AFP (July 19, 2014) A spectaCular lightning storm struck the UK overnight Friday. Images of lightning strikes over the Shard and Tower Bridge in central London. Duration: 00:23 Video provided by AFP
Powered by NewsLook.com
A Centuries' Old British Tradition Is Far from a Swan Song

A Centuries' Old British Tradition Is Far from a Swan Song

AFP (July 19, 2014) As if it weren't enough that the Queen is the Sovereign of the UK and 15 other Commonwealth realms, she is also the owner of all Britain's unmarked swans. Duration: 02:18 Video provided by AFP
Powered by NewsLook.com

Search ScienceDaily

Number of stories in archives: 140,361

Find with keyword(s):
Enter a keyword or phrase to search ScienceDaily for related topics and research stories.

Save/Print:
Share:

Breaking News:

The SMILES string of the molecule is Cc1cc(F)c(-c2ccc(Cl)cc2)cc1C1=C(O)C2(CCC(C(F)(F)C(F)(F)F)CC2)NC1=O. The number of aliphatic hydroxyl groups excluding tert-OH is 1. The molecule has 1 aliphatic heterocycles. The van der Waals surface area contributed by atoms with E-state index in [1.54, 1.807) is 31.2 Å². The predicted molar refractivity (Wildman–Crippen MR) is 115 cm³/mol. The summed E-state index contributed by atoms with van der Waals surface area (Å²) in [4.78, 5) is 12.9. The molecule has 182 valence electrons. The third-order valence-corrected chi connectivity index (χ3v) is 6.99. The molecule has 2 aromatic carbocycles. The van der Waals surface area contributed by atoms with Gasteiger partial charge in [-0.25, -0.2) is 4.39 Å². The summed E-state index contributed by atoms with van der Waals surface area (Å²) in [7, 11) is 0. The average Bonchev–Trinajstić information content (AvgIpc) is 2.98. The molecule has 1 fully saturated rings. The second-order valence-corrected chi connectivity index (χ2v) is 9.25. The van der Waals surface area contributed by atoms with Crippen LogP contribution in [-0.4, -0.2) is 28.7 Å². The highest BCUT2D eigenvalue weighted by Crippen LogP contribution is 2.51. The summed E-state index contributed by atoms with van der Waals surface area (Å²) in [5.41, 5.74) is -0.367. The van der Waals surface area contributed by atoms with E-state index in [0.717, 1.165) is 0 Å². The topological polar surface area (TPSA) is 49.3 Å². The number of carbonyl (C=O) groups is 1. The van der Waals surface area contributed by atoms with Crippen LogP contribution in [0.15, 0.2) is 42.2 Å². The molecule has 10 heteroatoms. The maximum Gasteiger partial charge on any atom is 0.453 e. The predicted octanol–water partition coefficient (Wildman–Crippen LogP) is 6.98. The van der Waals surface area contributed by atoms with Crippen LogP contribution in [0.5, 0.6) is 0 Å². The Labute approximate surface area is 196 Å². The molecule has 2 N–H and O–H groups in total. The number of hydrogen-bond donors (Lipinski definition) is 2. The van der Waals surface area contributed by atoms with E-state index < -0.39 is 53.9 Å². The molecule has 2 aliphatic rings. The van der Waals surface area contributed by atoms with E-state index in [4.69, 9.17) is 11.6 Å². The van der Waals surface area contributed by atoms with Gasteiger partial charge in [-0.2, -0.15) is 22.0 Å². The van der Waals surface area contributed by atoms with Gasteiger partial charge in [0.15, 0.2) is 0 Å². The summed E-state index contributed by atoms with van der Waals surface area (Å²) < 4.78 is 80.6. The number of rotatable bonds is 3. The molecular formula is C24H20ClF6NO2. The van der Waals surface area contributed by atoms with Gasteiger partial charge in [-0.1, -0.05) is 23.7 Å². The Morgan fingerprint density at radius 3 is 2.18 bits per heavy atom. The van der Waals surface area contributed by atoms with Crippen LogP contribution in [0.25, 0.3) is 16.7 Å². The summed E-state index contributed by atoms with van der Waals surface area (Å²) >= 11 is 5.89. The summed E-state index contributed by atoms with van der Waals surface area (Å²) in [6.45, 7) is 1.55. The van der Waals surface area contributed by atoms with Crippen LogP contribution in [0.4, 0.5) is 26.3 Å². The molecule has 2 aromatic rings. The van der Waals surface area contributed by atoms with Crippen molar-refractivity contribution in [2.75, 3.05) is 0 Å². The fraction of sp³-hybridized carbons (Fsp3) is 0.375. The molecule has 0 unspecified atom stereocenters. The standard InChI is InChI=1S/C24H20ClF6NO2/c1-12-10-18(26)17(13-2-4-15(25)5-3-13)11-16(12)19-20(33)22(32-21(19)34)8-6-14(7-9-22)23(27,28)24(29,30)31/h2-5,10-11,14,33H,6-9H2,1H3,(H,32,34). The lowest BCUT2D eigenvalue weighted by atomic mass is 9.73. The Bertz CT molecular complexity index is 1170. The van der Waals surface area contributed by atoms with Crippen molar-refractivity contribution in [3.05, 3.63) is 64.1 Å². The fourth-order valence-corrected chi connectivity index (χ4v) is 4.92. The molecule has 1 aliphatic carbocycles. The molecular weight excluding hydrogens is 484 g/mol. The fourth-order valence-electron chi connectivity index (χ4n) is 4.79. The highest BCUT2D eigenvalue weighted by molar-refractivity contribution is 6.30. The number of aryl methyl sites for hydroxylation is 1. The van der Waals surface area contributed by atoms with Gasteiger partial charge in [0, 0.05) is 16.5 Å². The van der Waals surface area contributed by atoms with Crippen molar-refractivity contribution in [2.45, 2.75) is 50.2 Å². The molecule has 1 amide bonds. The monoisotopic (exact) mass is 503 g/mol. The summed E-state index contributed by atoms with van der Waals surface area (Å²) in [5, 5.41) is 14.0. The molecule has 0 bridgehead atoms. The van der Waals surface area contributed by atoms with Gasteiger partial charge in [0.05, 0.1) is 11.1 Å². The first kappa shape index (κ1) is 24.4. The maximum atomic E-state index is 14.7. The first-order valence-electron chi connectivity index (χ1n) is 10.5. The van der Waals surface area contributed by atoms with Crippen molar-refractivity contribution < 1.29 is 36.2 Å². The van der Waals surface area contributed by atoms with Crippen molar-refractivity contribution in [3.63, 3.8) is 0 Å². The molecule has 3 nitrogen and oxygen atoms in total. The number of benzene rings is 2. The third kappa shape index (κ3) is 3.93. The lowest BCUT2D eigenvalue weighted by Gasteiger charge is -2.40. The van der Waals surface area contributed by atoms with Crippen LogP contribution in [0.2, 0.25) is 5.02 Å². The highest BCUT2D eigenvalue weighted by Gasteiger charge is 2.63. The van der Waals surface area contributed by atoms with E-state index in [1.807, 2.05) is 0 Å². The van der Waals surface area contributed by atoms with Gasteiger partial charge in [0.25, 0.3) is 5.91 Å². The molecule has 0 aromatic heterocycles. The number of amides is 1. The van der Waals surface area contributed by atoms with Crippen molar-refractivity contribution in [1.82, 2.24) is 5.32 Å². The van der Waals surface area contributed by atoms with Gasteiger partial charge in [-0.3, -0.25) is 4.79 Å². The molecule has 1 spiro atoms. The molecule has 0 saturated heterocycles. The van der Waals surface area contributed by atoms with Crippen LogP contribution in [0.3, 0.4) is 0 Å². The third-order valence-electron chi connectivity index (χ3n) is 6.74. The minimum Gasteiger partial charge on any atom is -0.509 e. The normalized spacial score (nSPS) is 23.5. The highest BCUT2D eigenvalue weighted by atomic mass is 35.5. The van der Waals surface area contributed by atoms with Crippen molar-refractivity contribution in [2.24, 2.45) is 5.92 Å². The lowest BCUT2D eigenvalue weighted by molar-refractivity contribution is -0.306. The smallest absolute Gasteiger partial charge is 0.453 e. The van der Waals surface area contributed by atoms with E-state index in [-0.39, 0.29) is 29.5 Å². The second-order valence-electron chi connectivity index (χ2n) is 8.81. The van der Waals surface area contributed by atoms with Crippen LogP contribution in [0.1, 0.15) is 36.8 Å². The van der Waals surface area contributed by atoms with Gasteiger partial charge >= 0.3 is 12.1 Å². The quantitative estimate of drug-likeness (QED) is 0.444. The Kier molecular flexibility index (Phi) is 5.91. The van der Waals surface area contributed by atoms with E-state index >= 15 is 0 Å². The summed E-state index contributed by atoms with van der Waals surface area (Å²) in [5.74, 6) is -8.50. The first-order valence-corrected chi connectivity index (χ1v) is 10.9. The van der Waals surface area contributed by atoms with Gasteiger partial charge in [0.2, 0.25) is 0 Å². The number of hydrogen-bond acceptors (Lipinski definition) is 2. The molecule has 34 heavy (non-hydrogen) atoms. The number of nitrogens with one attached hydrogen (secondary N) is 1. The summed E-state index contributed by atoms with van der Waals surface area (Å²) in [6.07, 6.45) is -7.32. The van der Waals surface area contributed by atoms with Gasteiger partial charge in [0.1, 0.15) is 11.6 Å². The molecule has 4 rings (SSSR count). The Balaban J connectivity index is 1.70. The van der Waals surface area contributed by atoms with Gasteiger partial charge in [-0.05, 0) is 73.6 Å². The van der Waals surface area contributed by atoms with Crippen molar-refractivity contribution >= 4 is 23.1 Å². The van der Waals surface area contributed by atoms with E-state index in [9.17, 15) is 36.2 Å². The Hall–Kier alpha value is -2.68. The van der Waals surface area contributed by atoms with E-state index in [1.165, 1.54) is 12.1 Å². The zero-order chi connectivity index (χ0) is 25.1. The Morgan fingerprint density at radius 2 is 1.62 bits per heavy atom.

from the past week

In Other News

... from NewsDaily.com

Science News

Health News

Environment News

Technology News



Save/Print:
Share:

Free Subscriptions


Get the latest science news with ScienceDaily's free email newsletters, updated daily and weekly. Or view hourly updated newsfeeds in your RSS reader:

Get Social & Mobile


Keep up to date with the latest news from ScienceDaily via social networks and mobile apps:

Have Feedback?


Tell us what you think of ScienceDaily -- we welcome both positive and negative comments. Have any problems using the site? Questions?
Mobile: iPhone Android Web
Follow: Facebook Twitter Google+
Subscribe: RSS Feeds Email Newsletters
Latest Headlines Health & Medicine Mind & Brain Space & Time Matter & Energy Computers & Math Plants & Animals Earth & Climate Fossils & Ruins